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has held that a tying claim was stated when economic penalties (as well as outright prohibition of separate purchases) were used to induce persons to purchase a grave marker from the cemetery providing the grave plot instead of buying the marker separately from a grave marker builder or dealer. Monument Builders v. American Cemetery Assn., 891 F.2d 1473, 1476 (10th Cir. 1989) cert. denied, 495 U.S. 930, 110 S.Ct. 2168, 109 L.Ed.2d 498 (1990). Moreover, as the Supreme Court has commented, " the Sherman Act does not prohibit 'tying'; it prohibits 'contract[s] . . . in restraint of trade.'" Jefferson Parish, 466 U.S. at 21 n. 34. The question is not so much whether the alleged arrangement is a " tying agreement" as " whether there is a possibility that . . . competition on the merits [has been foreclosed] in a product market distinct from the market for the alleged tying item." Id. at 21; see also, Associated General Contractors of California, Inc. v. California State Council of Carpenters, 459 U.S. 519, 528, 103 S.Ct. 897, 74 L.Ed.2d 723 (1983)(" [a]n agreement to restrain trade may be unlawful even though it does not entirely exclude its victims from the market" ). So, plaintiff need not allege a strict tie-in arrangement in which a purchaser is required to purchase two separate products together in order to assert a violation of § 1 of the Sherman Act. While some purchasers do buy sutures from sources other than defendants, this is not fatal to Count One because it does not foreclose the plausibility of plaintiff's claim that defendants' discounting activity has restrained trade on the merits for a substantial amount of interstate commerce in the market for sutures and endo products.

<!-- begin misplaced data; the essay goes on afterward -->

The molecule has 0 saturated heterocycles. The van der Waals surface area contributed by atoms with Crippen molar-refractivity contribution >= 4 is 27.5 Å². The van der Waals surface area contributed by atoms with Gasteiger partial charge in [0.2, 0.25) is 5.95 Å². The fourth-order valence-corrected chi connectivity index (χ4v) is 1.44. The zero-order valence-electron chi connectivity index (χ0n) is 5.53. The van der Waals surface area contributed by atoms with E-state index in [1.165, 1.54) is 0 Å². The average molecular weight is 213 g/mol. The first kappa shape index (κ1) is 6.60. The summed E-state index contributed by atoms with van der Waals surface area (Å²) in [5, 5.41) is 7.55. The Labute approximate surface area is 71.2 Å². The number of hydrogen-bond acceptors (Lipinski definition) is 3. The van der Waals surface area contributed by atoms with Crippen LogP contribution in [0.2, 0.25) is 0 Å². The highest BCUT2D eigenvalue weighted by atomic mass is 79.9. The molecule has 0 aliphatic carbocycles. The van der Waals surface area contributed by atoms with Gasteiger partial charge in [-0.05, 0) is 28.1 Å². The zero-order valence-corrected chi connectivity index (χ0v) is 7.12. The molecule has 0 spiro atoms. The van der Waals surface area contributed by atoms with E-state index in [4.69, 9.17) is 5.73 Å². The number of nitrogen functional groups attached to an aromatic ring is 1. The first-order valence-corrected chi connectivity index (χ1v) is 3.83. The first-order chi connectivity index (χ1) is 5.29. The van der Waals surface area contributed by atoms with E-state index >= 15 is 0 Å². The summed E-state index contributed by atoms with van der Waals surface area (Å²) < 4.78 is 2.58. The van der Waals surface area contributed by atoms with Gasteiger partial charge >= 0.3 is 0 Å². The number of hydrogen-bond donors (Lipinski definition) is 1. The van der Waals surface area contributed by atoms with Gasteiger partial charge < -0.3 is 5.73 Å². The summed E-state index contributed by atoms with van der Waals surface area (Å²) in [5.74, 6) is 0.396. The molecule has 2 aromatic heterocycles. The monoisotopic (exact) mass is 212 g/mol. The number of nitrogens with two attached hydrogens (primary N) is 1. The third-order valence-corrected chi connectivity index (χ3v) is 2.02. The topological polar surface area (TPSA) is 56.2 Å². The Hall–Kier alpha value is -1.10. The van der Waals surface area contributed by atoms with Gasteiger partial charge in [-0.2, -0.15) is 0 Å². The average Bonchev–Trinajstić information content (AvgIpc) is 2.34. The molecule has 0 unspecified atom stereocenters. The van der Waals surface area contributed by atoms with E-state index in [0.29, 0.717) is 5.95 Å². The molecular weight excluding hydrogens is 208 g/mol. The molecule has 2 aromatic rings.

2. Insufficient market power

Defendants contend that plaintiff has not asserted that defendants have sufficient market power in the tying product market to plausibly allege the ability to coerce a purchaser to buy sutures and endo products from defendants. As already noted, the first amended complaint states that the alleged tying activity has caused plaintiff to lose a significant number of customers. From this allegation (which must be considered as true) as well as plaintiff's allegations regarding predatory pricing, entry barriers, and parallel pricing behavior by two substantial competitors in the med-surg market, it is plausible to infer that each defendant has sufficient market power in the tying products to coerce buyers to accept the alleged tying arrangement.[3] Contrary to defendants' contention, plaintiff's substantial position in the sutures and endo products market also does not preclude plaintiff from alleging an antitrust injury. See Sterling Merchandising, Inc. v. Nestle, S.A., 656 F.3d 112, 122 (1st Cir. 2011)(success in the market does not preclude plaintiff from proving damages caused by an antitrust violation); Masimo Corp. v. Tyco Health Care Group, 2006 WL 1236666 *6 (C.D.Cal. 3/22/2006)(jury could find substantial market foreclosure and anticompetitive effects even though plaintiff was able to grow revenue and capture new sales in the face of defendant's exclusive dealing discounts).